How often do you hear “It’s the end of an era” and think, “Oh, again?” The phrase has lost the better part of its meaning over the years, since it seems we now require a volcanic cultural apocalypse every month, every day, every hour.
We might be tempted to call Jon Stewart’s exit from “The Daily Show” this Thursday night the end of an era, especially as it arrives on the heels of the departures of David Letterman and “The Colbert Report.” With the boyish likes of Jimmy Fallon and James Corden as the new late-night beacons, we could bemoan the idea that niceness and fan-worship will prevail, and few will be left to combat TV’s army of swollen talking heads.
But to call this the end of an era does a disservice to Stewart and the power of his influence during his brilliant 16-year run on Comedy Central. Many of us will sorely miss him and his weekday rants — including his recent wordless response, with Scooby-like grunting, to Mike Huckabee’s comments equating the US-Iran nuclear deal with the Holocaust — but his accomplishments aren’t leaving with him.
The Stewart Effect will survive long after Stewart has moved on, perhaps to direct more films after “Rosewater,” return to standup comedy, and/or run his animal rescue sanctuary. Just as the openly subjective New Journalism grew out of the 1960s and became a common form of reporting, Stewart’s approach to news — ironic, gleefully impolitic, clip-centric, and ultimately idealistic — has become firmly integrated into our national conversation. On social media, after all, everyone aspires to be a pint-sized Jon Stewart.
When he joined “The Daily Show” in 1999, Stewart was the right person at the right time. He took over the desk from Craig Kilborn and turned the focus from snarky quips about news and pop culture to a closer and more outraged scrutiny of politics, policy, and media. He arrived just in time to police Fox News, which was launched in 1996 and gaining momentum, and then he gained his own momentum in the 2000s by dissecting George W. Bush and his invasion of Iraq while other news outlets were more passive. Finally, he became a voice of reason amid our current cacophony of partisan acrimony, as Congress treats President Obama with the stubbornness of an overtired kindergartner.
Stewart didn’t invent contemporary “fake news,” as his genre is sometimes mistakenly called; “Saturday Night Live,” among others, popularized the form long before he came along. Stewart’s news wasn’t fake; it was a real look at the farcical comedy that politics inherently is. It was about busting hypocrisy and failed promises through satire (“Guantanamo Baywatch”). It was a fact-driven takedown of media deceits and exaggerations (“50 Fox News Lies In 6 Seconds,” the New York Times’s Marco Rubio parking ticket “expose”) and whitewashing (skewering CNBC during the 2008-09 crash for harmful financial reporting). It was a poignant interlude after horrific tragedy (9/11, Charlie Hebdo, the Eric Garner decision, the Charleston murders).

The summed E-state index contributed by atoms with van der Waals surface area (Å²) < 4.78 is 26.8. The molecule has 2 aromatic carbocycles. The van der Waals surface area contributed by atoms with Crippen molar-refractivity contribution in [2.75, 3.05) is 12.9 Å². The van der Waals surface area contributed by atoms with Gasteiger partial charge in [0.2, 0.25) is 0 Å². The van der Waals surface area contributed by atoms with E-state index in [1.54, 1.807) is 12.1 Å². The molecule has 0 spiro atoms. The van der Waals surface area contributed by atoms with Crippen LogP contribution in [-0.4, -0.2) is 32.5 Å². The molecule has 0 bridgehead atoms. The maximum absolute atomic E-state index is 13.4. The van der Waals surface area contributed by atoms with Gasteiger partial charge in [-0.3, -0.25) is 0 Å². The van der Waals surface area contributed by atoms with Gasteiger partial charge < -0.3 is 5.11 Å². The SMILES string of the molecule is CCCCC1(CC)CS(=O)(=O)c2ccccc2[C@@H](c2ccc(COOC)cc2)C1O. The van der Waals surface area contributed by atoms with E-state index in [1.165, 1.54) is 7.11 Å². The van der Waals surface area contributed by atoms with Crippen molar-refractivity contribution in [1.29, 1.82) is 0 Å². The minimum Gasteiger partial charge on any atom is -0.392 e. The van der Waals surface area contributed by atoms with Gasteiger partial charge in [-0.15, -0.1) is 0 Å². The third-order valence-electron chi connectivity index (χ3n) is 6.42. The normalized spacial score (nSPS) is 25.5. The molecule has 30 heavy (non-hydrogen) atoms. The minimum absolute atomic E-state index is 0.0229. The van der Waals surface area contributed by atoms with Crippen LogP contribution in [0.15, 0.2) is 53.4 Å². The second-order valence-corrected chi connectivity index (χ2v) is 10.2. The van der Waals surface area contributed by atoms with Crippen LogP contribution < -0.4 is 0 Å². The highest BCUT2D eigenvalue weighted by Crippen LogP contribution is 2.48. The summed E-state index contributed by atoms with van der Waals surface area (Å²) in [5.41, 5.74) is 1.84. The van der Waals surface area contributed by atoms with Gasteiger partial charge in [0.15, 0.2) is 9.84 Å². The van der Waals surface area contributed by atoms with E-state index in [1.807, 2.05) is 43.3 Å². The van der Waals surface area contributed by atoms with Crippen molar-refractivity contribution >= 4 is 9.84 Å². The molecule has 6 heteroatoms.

Arguably, though, the defining element of Stewart’s “Daily Show” — and its most potent instrument — was its savvy and damning use of clips. Early in our current era of video ubiquity, an era now marked by incriminating footage of police misuse of force, he presented us with tangible evidence that both politicians and the people who cover them speak out of both sides of their mouths.
Now, Stewart-like appropriation of political and media clips has become a way of life, not just for reporters and critics but for everyone with a computer. He didn’t invent the deployment of clips, of course, but he has been a guiding political spirit of the Web, popularizing how we can take advantage of the material at our disposal on video-sharing sites. Stewart’s departure won’t change the constant flow of fair use justice on Facebook and Twitter, the clips that our friends drop in our newsfeeds. Nor will it change the attitude — the smirking comments, the shouts of disbelief — that accompanies the clips as they travel forth. That era — think of the Donald Trump footage still to come — is far from ending.
Stewart never claimed to be delivering objective truths, in the manner of old-school news anchors; he was ragingly subjective and transparent about his point of view. He was one of us, albeit with extraordinary resources and a pulpit; now, we are all able to be him, to some extent.
Stewart is also leaving us with a few significant protégés, most notably John Oliver of HBO’s “Last Week Tonight,” Larry Wilmore of Comedy Central’s “The Nightly Show,” former “Daily Show” cast member Samantha Bee, and his as-yet untested replacement, Trevor Noah, all of whom will carry on Stewart’s mission. All of them claim to be comics and entertainers, as has Stewart, but their work often crosses the lines into journalism, particularly Oliver’s reported segments.
Like Stewart, they try to sift out the media histrionics, the constant misstatements, and the talking points, to keep our public conversations as close to the facts as possible. Stewart has also left a mark on the cable-news noise he challenged, most obviously MSNBC anchors such as Rachel Maddow who rely on humor to make their arguments.
And then there are the unofficial protégés, the young people who — according to a number of surveys from the past decade — have learned about politics and became politicized through Stewart. Repeatedly, polls have proven him the most trusted name in news among young-adult viewers. Those people, the ones who will miss him desperately, who are deeply drawn to his jokes, his montages, and his authenticity in a sea of blather, who show their passion for America by scrutinizing and criticizing it, guarantee that Stewart’s influence will have a long shelf life.
With them, in a way, the Stewart era is also just beginning.
An earlier version of this story incorrectly identified the name of “Last Week Tonight.” It has been corrected.